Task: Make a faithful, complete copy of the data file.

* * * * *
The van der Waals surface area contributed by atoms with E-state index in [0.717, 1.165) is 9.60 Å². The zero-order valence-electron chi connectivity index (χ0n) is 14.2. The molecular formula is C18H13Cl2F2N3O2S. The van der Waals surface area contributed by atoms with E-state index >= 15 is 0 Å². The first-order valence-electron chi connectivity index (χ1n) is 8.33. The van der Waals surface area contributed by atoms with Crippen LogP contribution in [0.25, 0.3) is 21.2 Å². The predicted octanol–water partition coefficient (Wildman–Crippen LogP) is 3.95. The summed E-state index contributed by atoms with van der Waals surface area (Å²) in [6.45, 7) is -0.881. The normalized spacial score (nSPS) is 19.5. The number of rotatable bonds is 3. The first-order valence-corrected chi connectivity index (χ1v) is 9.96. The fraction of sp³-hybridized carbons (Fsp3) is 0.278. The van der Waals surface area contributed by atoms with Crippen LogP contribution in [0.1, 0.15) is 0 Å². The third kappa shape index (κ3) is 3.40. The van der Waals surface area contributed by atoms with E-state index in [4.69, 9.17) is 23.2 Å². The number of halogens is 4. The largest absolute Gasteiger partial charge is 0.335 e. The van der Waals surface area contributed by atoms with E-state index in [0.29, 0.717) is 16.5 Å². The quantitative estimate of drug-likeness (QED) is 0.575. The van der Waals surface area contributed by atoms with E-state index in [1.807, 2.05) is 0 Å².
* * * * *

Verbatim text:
The van der Waals surface area contributed by atoms with E-state index in [0.717, 1.165) is 9.60 Å². The zero-order valence-electron chi connectivity index (χ0n) is 14.2. The molecular formula is C18H13Cl2F2N3O2S. The van der Waals surface area contributed by atoms with E-state index >= 15 is 0 Å². The first-order valence-electron chi connectivity index (χ1n) is 8.33. The van der Waals surface area contributed by atoms with Crippen LogP contribution in [0.25, 0.3) is 21.2 Å². The predicted octanol–water partition coefficient (Wildman–Crippen LogP) is 3.95. The summed E-state index contributed by atoms with van der Waals surface area (Å²) in [6.45, 7) is -0.881. The normalized spacial score (nSPS) is 19.5. The number of rotatable bonds is 3. The first-order valence-corrected chi connectivity index (χ1v) is 9.96. The fraction of sp³-hybridized carbons (Fsp3) is 0.278. The van der Waals surface area contributed by atoms with Crippen LogP contribution in [0.1, 0.15) is 0 Å². The third kappa shape index (κ3) is 3.40. The van der Waals surface area contributed by atoms with E-state index in [4.69, 9.17) is 23.2 Å². The number of halogens is 4. The largest absolute Gasteiger partial charge is 0.335 e. The van der Waals surface area contributed by atoms with E-state index in [0.29, 0.717) is 16.5 Å². The quantitative estimate of drug-likeness (QED) is 0.575. The van der Waals surface area contributed by atoms with E-state index in [1.807, 2.05) is 0 Å².